If you are under the age of 21 years old, you are not legally allowed to consume any alcoholic beverages. The only time you are allowed to consume alcoholic beverages as a minor is:
- While you are in the visible presence of your parent(s), guardian, spouse, or other adult to whom you have been committed by a court
A commissioned peace officer does not just have to see the minor consuming, but they can also give a citation to a minor if they have alcohol in their system. This means that if an individual is drinking with a parent, guardian, spouse, or other adult to whom they have been committed by a court, the minor cannot leave the presence of them until the alcohol is out of their system. See <Minor in Consumption> and <Driving Under the Influence> for other common offenses.
If you are a minor and have been charged with the consumption of alcohol, the punishment for a first time offender is a <class C misdemeanor>. Additional punishments for minors in consumption include alcohol awareness courses, community service, and driver’s license suspension. If you have prior alcohol related charges, the offense can be more severe. Prior convictions are BOTH convictions where you are found guilty and orders of deferred adjudication. Additionally, the Department of Transportation could suspend your driver’s license anywhere from 30 days to 180 days depending on how many convictions a minor has had for an age related alcohol offense.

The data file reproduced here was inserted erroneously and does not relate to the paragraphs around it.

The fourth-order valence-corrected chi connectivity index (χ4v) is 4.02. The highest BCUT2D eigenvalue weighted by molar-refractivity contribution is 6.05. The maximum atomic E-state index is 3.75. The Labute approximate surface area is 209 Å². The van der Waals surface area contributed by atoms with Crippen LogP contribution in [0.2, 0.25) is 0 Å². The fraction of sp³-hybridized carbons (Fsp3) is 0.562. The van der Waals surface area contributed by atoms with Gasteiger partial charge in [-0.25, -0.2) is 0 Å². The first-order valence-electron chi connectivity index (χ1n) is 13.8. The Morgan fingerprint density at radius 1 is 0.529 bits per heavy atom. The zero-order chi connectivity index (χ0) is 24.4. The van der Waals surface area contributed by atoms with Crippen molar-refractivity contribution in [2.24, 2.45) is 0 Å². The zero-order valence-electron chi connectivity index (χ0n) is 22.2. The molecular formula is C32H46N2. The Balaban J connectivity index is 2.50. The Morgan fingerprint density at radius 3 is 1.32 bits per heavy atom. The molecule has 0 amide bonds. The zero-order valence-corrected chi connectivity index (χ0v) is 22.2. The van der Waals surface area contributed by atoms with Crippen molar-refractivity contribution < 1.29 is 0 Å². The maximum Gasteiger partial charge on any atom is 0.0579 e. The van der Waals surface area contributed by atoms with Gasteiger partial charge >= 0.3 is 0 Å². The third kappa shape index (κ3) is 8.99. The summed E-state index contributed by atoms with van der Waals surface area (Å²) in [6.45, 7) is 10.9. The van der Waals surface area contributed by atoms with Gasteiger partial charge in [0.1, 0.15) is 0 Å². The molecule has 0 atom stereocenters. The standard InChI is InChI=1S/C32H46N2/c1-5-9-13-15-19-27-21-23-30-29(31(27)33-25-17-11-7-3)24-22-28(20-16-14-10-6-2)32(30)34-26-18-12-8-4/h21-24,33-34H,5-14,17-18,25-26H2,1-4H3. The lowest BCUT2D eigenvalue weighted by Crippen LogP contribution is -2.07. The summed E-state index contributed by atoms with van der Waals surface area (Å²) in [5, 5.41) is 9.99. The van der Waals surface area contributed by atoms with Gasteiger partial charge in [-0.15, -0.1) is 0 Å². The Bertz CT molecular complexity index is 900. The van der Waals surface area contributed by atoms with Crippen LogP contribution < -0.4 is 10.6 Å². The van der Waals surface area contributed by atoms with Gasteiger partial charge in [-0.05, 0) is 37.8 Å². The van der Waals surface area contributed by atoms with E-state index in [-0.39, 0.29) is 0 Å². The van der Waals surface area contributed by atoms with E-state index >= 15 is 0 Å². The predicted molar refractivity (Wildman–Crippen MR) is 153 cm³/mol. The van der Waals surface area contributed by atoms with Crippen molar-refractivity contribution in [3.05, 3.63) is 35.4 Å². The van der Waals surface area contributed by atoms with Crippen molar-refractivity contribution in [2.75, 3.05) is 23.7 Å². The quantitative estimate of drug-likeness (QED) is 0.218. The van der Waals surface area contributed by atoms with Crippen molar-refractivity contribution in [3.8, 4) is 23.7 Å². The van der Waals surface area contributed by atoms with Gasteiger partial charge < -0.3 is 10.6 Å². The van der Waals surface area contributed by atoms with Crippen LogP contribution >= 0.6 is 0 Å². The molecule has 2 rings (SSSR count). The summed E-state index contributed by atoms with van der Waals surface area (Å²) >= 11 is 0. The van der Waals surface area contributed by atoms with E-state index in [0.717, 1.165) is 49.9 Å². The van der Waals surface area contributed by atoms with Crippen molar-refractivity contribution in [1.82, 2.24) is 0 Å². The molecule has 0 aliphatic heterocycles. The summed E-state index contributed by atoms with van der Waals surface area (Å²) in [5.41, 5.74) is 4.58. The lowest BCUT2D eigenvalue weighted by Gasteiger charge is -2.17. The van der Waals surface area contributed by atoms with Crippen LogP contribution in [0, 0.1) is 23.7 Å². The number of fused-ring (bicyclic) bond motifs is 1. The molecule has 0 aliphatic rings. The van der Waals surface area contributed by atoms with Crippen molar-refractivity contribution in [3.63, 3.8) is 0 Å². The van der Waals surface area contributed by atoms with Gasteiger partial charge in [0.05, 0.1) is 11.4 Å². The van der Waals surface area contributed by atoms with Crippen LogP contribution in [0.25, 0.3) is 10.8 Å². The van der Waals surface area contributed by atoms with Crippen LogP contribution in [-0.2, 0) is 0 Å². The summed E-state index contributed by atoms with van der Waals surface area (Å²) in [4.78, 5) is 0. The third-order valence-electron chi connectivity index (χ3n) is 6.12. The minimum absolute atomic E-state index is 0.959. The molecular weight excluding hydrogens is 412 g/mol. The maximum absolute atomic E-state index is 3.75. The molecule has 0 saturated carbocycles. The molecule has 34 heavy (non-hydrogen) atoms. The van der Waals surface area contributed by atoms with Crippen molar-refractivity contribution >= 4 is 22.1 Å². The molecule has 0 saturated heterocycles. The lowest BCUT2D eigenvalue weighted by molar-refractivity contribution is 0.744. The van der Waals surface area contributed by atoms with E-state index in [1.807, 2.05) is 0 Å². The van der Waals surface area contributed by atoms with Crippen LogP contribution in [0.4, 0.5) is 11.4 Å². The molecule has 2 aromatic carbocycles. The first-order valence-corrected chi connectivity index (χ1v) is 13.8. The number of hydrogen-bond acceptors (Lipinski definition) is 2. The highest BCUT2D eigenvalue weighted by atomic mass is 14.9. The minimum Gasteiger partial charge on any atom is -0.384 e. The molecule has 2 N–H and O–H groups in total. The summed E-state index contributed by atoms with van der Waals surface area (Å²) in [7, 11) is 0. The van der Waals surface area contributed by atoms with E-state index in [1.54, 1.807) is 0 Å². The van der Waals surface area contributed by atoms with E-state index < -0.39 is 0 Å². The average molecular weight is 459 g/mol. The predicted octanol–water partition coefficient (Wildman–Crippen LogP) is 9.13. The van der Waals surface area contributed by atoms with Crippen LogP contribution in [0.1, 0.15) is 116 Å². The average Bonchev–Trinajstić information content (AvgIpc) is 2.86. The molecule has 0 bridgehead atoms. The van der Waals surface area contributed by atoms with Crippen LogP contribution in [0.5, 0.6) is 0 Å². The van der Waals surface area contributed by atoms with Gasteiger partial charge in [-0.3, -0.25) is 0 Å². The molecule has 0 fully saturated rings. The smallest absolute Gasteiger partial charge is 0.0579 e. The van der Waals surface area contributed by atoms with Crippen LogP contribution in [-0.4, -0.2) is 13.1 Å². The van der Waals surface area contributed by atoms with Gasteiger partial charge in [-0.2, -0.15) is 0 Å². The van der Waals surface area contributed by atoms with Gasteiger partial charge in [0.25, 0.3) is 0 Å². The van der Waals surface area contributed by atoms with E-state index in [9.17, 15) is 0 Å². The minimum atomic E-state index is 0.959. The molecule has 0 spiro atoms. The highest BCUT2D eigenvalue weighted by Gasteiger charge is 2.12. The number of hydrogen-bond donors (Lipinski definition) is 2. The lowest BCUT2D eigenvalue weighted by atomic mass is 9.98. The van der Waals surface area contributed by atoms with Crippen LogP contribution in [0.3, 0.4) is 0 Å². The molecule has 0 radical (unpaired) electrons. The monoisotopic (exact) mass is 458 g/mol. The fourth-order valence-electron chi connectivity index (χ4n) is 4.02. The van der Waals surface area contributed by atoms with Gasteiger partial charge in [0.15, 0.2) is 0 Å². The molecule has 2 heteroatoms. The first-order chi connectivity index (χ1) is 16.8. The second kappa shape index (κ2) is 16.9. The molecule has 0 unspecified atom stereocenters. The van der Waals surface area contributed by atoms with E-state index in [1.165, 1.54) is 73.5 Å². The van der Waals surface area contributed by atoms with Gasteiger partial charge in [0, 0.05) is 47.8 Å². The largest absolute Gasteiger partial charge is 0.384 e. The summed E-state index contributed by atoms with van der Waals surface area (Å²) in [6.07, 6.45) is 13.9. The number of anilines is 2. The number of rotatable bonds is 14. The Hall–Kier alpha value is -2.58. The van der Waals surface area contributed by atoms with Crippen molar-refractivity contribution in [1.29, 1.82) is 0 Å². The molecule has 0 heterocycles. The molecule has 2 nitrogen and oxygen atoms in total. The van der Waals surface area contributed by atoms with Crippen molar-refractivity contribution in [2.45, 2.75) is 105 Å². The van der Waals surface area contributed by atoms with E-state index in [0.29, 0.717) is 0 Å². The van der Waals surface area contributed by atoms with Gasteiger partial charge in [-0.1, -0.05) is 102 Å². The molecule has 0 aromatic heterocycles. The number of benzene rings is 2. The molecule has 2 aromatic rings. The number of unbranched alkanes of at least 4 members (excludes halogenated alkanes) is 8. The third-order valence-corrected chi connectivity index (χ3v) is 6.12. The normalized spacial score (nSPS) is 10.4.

A minor who has no more than ONE alcohol related offense under the Texas Alcohol and Beverage Code may apply to the court they were convicted from to have the charge expunged (removed in its entirety) from their record. If you have received more than one charge, you are no longer capable of the expungment procedure provided by the Texas Alcohol and Beverage Code.
If you have received a citation for MIC, a commissioned peace officer has claimed that you were consuming alcohol. If you are merely around alcohol, you have not consumed alcohol and our not in violation of the law on minors consuming alcohol. The prosecutor (State of Texas) has the burden to prove that you were consuming alcohol beyond a reasonable doubt.
The exact language of this law, further details, and additional punishment concerns can be found in section 106.04 of the Texas Alcohol and Beverage Code. None of this information can take place of the information, knowledge, and expertise provided by a licensed attorney.